Multisensory teamwork: using a tactile or an auditory display to exchange gaze information improves performance in joint visual search

Research output: Contribution to journal/Conference contribution in journal/Contribution to newspaperJournal articleResearchpeer-review

  • Basil Wahn, Univ Osnabruck, University Osnabruck, Inst Cognit Sci
  • ,
  • Jessika Schwandt, McGill Univ, McGill University, Douglas Mental Hlth Inst, Integrated Program Neurosci
  • ,
  • Matti Krueger, Univ Osnabruck, University Osnabruck, Inst Cognit Sci
  • ,
  • Daina Crafa
  • Vanessa Nunnendorf, Univ Osnabruck, University Osnabruck, Inst Cognit Sci
  • ,
  • Peter Koenig, Univ Klinikum Hamburg Eppendorf, University of Hamburg, Inst Neurophysiol & Pathophysiol

In joint tasks, adjusting to the actions of others is critical for success. For joint visual search tasks, research has shown that when search partners visually receive information about each other's gaze, they use this information to adjust to each other's actions, resulting in faster search performance. The present study used a visual, a tactile and an auditory display, respectively, to provide search partners with information about each other's gaze. Results showed that search partners performed faster when the gaze information was received via a tactile or auditory display in comparison to receiving it via a visual display or receiving no gaze information. Findings demonstrate the effectiveness of tactile and auditory displays for receiving task-relevant information in joint tasks and are applicable to circumstances in which little or no visual information is available or the visual modality is already taxed with a demanding task such as air-traffic control.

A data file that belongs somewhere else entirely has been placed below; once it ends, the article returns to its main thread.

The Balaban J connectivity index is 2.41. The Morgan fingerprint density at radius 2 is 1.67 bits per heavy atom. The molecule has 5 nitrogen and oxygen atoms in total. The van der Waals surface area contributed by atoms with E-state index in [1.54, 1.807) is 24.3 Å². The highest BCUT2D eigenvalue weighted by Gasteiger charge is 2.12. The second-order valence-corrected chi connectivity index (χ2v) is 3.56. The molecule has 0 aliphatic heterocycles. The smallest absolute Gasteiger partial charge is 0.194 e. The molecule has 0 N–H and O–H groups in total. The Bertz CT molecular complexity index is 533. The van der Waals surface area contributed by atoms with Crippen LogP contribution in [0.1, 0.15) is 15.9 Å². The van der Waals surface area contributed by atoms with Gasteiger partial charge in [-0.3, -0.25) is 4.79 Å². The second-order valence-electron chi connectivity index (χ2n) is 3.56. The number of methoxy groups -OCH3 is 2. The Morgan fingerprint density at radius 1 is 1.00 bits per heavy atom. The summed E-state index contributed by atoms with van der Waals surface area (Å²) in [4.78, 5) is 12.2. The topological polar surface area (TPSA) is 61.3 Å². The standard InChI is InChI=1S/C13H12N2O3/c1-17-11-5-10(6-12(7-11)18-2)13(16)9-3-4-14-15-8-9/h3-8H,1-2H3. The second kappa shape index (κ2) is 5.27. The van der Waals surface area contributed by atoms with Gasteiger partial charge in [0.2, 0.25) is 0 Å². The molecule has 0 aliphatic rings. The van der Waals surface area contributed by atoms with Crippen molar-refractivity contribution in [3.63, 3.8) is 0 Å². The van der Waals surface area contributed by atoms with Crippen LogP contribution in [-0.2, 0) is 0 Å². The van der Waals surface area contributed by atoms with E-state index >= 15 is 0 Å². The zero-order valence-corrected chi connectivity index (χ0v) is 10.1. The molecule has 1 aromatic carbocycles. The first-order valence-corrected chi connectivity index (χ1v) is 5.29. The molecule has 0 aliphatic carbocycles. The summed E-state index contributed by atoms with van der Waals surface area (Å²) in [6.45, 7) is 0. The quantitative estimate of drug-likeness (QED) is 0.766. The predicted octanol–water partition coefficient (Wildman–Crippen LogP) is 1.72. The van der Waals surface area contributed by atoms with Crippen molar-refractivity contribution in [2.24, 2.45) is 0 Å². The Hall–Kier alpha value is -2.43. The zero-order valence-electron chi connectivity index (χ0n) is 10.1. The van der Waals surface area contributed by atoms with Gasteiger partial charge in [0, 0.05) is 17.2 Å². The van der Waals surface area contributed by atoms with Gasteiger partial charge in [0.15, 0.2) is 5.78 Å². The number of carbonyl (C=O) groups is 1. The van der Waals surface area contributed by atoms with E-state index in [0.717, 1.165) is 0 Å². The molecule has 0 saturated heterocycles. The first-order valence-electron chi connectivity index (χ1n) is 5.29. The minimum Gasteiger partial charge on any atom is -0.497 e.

Practitioner Summary: The present study demonstrates that tactile and auditory displays are effective for receiving information about actions of others in joint tasks. Findings are either applicable to circumstances in which little or no visual information is available or when the visual modality is already taxed with a demanding task.

Original languageEnglish
JournalErgonomics
Volume59
Issue6
Pages (from-to)781-795
Number of pages15
ISSN0014-0139
DOIs
Publication statusPublished - 2016
Externally publishedYes

    Research areas

  • joint action, visual search, tactile display, auditory display, sensory motor contingencies, multisensory processing, MODALITY ATTENTIONAL BLINKS, AUTOMATION COORDINATION, SENSORY AUGMENTATION, WITHIN-MODALITY, TARGET SEARCH, VISION, TASK, PERCEPTION, LOCALIZATION, RESOURCES

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